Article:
I bowled better last night than I have in a long time. I scored better too. I attribute it to being true to my new bowling ideal. My ideal is not to be concerned with how I score or with whether I win. My ideal is to focus strictly on mindful execution of my approach and delivery. My ideal is for bowling to be meditation in motion.
Last night it was just that much of the time. I began my first game with eight strikes in a row. Interestingly, I lost my focus a little in the ninth frame, as thoughts of a perfect 300 game began dancing in my head, and I threw a bad shot and ended up with an open frame. After that, I regained my focus and struck twice in the tenth for a 260 game. I began the next game well and had a chance at another high score. And, once again, I threw some bad balls when I became more concerned with my score than I did with my execution and ended up with a 221 game after opening in the tenth frame with a split. I was able to stay focused on execution the third game and bowled a 277 game. That gave me a 758 series for the night. By not trying to score well, I scored my best league series of the year. By not trying to win, our team won all three games. Alan Watts had two names for this intriguing phenomenon: "the law of reversed effort," and, more simply, "the backwards law."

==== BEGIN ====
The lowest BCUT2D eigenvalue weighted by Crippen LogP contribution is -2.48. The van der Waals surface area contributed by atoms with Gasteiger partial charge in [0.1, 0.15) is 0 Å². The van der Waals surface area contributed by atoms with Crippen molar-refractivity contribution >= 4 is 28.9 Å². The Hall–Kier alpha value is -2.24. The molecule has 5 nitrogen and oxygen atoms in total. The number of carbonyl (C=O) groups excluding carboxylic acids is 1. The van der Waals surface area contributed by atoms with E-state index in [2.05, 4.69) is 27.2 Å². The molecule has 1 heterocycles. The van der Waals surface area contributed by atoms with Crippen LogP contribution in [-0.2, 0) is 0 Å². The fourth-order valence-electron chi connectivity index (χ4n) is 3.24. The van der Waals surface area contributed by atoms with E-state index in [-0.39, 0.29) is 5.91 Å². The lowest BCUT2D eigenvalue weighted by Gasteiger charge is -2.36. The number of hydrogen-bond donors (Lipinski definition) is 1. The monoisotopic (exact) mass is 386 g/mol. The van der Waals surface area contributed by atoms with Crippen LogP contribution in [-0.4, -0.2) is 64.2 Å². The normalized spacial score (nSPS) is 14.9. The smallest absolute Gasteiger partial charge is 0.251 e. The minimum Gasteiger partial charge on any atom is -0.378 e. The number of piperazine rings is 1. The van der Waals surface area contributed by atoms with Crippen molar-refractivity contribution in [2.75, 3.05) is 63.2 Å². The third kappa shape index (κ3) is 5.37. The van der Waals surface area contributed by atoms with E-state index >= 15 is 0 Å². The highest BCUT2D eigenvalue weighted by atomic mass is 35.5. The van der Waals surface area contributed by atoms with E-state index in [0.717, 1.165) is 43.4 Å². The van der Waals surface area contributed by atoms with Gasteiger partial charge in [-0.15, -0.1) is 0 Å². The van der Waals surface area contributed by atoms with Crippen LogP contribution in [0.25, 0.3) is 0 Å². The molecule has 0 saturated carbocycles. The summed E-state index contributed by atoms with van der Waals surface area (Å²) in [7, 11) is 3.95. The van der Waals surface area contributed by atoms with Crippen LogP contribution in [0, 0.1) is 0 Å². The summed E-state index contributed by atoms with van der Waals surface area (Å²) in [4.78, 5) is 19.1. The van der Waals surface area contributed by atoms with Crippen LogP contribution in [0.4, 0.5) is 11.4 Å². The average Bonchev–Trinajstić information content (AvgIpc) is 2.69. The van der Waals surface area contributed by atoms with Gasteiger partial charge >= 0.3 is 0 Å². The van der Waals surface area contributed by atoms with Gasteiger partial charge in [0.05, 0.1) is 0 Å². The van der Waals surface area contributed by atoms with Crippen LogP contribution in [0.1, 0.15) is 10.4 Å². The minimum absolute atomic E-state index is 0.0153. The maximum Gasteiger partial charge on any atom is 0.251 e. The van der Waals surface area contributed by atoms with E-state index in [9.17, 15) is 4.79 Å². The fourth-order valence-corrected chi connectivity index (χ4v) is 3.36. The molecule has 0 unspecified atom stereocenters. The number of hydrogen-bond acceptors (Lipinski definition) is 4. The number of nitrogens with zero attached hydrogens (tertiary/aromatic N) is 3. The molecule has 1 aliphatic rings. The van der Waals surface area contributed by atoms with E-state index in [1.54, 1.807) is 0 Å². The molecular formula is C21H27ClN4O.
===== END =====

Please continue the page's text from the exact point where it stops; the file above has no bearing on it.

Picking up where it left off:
I accomplished this by focusing on execution instead of score, and also by giving up trying to throw the ball hard with a lot of revolutions the way I did when I was younger. Instead, I tried to be smooth and steady with my approach and release. And what I lost in power and in the exciting explosiveness of my ball at the pins, I more than made up for in the consistency of my ball reaction and by outstanding carry on a variety of different ball entrances to the pocket.
I think last night's experience helped to make me a wiser, better bowler.
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